A Guardian Ad Litem (also called an Attorney Ad Litem or Administrator Ad Litem) is generally appointed by the court to represent the interests of an unknown minor or incapacitated person. In the foreclosure context, the Guardian Ad Litem is usually appointed to represent the interests of an unknown entity or person, including someone who is in active military service. Often in a foreclosure case, the Plaintiff, i.e., the bank, names numerous people in its lawsuit to make sure that every potential interest in the property is “closed out.” However, the Plaintiff may not know the status of all of the parties in its lawsuit so it will appoint a GAL (Guardian Ad Litem for short) to contact these parties and ensure that their due process process rights are considered by the Court, even if the person cannot ultimately be located.
Arguably the primary reason that the Plaintiff’s appoint GAL’s is to ensure that they have clean title when they eventually go to sell the property. If not all parties were named in the foreclosure action or heirs of the borrower were never made aware of the lawsuit, then subsequent buyers may be leary about purchasing the property due to the fact that other people may still have an interest in the property. So really, Plaintiff’s appoint a GAL to make sure they can get insurable title after the foreclosure process is finished.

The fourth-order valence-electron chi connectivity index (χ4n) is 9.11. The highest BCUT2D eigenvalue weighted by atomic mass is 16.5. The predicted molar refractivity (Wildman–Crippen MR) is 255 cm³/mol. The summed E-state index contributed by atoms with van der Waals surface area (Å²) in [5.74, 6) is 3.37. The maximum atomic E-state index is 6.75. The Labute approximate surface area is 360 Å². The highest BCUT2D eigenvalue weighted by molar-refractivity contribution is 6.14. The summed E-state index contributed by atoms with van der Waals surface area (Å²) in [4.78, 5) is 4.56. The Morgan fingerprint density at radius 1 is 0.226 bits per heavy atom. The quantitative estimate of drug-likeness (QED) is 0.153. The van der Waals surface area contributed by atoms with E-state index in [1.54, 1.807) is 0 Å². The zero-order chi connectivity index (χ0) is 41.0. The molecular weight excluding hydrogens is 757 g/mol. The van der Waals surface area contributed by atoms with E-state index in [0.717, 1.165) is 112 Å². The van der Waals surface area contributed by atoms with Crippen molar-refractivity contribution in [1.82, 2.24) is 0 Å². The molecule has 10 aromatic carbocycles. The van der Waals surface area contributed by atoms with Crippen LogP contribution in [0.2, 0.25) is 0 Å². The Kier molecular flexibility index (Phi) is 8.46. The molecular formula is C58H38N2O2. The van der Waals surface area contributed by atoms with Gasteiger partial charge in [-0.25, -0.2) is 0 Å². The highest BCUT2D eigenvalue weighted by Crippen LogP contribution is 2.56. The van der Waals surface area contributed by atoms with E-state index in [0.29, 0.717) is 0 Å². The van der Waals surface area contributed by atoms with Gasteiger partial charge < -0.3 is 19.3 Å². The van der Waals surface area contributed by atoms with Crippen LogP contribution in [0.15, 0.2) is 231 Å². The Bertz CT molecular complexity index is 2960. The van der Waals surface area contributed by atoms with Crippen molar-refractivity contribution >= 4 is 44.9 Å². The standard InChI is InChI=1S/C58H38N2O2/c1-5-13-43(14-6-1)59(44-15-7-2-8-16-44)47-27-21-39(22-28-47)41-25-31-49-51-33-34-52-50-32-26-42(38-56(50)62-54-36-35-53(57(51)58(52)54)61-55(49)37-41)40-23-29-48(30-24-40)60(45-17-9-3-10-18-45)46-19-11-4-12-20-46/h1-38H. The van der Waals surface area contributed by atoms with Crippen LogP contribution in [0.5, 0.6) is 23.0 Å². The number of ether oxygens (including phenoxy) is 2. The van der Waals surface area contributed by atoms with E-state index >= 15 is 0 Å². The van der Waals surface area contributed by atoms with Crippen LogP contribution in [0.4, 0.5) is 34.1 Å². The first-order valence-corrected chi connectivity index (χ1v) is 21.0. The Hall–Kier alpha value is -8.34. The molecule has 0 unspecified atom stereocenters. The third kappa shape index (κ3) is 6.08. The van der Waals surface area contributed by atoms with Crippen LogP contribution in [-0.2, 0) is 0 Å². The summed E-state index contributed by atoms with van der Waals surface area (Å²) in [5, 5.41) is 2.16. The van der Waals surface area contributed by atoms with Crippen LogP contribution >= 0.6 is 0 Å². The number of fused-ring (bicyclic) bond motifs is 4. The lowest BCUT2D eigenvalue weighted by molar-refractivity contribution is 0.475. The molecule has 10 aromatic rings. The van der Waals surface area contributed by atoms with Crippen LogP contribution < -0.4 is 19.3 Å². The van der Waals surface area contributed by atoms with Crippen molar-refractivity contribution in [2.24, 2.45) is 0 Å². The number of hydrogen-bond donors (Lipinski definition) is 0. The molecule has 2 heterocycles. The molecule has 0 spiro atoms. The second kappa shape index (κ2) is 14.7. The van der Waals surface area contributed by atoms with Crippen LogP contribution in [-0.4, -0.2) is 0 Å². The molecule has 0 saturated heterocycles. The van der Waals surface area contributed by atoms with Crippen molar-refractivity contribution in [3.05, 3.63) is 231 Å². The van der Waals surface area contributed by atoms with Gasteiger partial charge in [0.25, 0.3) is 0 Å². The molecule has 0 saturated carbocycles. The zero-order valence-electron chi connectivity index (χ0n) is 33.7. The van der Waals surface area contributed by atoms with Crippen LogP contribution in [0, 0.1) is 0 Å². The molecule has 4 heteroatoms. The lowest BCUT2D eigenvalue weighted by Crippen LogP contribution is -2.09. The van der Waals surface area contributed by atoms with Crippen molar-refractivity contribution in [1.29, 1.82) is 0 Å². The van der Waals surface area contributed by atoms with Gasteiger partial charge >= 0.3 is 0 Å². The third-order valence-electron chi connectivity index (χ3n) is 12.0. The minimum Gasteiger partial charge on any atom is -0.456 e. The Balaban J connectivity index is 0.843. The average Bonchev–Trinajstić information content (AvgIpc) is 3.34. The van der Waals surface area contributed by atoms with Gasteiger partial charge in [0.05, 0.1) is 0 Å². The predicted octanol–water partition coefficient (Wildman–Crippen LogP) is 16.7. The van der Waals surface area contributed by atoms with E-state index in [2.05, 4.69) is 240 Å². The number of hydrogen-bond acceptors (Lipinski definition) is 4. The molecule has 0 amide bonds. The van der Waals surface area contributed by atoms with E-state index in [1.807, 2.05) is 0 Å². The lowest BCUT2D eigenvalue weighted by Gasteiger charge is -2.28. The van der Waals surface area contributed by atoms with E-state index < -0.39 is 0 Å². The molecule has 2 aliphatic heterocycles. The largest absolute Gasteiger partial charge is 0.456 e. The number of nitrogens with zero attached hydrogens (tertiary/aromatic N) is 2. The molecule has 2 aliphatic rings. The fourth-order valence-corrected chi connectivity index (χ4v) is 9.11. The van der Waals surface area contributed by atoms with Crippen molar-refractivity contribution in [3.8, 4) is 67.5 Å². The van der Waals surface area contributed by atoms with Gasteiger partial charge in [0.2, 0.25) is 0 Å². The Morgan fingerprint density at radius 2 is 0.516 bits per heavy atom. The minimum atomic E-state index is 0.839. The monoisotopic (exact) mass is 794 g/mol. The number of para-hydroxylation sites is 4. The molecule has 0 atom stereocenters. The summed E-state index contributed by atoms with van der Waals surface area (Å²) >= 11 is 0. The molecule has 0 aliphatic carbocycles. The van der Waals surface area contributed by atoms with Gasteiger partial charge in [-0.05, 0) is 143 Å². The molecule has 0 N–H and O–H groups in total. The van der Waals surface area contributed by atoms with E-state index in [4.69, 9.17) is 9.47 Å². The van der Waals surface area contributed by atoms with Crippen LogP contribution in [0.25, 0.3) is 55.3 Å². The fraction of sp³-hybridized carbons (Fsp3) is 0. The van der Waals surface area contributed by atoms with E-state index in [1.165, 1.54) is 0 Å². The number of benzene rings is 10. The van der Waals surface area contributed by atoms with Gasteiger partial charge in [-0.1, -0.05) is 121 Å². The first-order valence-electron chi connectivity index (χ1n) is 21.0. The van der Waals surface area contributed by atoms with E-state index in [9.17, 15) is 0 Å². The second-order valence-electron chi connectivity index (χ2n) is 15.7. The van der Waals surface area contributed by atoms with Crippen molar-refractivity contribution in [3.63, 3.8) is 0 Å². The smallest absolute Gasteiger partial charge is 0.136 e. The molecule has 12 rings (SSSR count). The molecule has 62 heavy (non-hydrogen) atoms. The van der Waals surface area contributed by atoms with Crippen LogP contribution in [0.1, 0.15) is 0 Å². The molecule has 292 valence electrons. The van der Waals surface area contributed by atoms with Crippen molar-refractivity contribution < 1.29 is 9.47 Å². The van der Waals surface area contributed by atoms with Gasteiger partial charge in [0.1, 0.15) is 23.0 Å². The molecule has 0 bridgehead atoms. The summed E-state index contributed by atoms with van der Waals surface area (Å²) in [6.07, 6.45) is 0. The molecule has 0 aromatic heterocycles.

However, many Plaintiffs overlook the need to appoint a GAL and allow the foreclosure process to go to judgment without naming all parties. This presents a possible defense. While the judge and court may not find that it is a defense that you as a Defendant have or can assert, the bank will likely want to stop the proceeding and amend the complaint to make sure that all parties have been served thus buying you more time. Often the Defendant gets stuck doing the Plaintiff’s work for it but it can benefit you in the long run.